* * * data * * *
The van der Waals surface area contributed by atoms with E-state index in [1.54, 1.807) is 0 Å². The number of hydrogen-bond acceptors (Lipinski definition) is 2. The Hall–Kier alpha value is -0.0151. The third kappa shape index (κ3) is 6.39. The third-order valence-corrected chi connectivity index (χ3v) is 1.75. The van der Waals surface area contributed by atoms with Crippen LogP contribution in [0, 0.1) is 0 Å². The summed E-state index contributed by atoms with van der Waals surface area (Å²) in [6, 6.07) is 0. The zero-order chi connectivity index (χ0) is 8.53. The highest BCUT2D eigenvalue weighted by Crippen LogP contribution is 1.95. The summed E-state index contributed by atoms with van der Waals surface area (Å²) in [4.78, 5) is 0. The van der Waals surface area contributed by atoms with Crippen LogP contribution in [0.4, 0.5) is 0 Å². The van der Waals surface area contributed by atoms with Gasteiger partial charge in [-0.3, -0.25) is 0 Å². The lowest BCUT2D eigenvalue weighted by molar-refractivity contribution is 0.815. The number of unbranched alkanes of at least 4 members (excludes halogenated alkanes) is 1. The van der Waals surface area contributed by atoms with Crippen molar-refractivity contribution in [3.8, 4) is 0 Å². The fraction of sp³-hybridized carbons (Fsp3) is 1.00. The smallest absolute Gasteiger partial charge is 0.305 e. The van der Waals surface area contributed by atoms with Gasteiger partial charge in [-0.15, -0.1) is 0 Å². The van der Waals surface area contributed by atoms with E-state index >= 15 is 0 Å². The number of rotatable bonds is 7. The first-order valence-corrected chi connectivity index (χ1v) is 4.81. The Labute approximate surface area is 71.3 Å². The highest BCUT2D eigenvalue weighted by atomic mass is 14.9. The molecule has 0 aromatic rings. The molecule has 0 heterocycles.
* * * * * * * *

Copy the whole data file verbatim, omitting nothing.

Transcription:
The van der Waals surface area contributed by atoms with E-state index in [1.54, 1.807) is 0 Å². The number of hydrogen-bond acceptors (Lipinski definition) is 2. The Hall–Kier alpha value is -0.0151. The third kappa shape index (κ3) is 6.39. The third-order valence-corrected chi connectivity index (χ3v) is 1.75. The van der Waals surface area contributed by atoms with Crippen LogP contribution in [0, 0.1) is 0 Å². The summed E-state index contributed by atoms with van der Waals surface area (Å²) in [6, 6.07) is 0. The zero-order chi connectivity index (χ0) is 8.53. The highest BCUT2D eigenvalue weighted by Crippen LogP contribution is 1.95. The summed E-state index contributed by atoms with van der Waals surface area (Å²) in [4.78, 5) is 0. The van der Waals surface area contributed by atoms with Crippen LogP contribution in [0.4, 0.5) is 0 Å². The van der Waals surface area contributed by atoms with Gasteiger partial charge in [-0.3, -0.25) is 0 Å². The lowest BCUT2D eigenvalue weighted by molar-refractivity contribution is 0.815. The number of unbranched alkanes of at least 4 members (excludes halogenated alkanes) is 1. The van der Waals surface area contributed by atoms with Crippen molar-refractivity contribution in [3.8, 4) is 0 Å². The fraction of sp³-hybridized carbons (Fsp3) is 1.00. The smallest absolute Gasteiger partial charge is 0.305 e. The van der Waals surface area contributed by atoms with Gasteiger partial charge in [-0.15, -0.1) is 0 Å². The van der Waals surface area contributed by atoms with E-state index >= 15 is 0 Å². The number of rotatable bonds is 7. The first-order valence-corrected chi connectivity index (χ1v) is 4.81. The Labute approximate surface area is 71.3 Å². The highest BCUT2D eigenvalue weighted by atomic mass is 14.9. The molecule has 0 aromatic rings. The molecule has 0 heterocycles.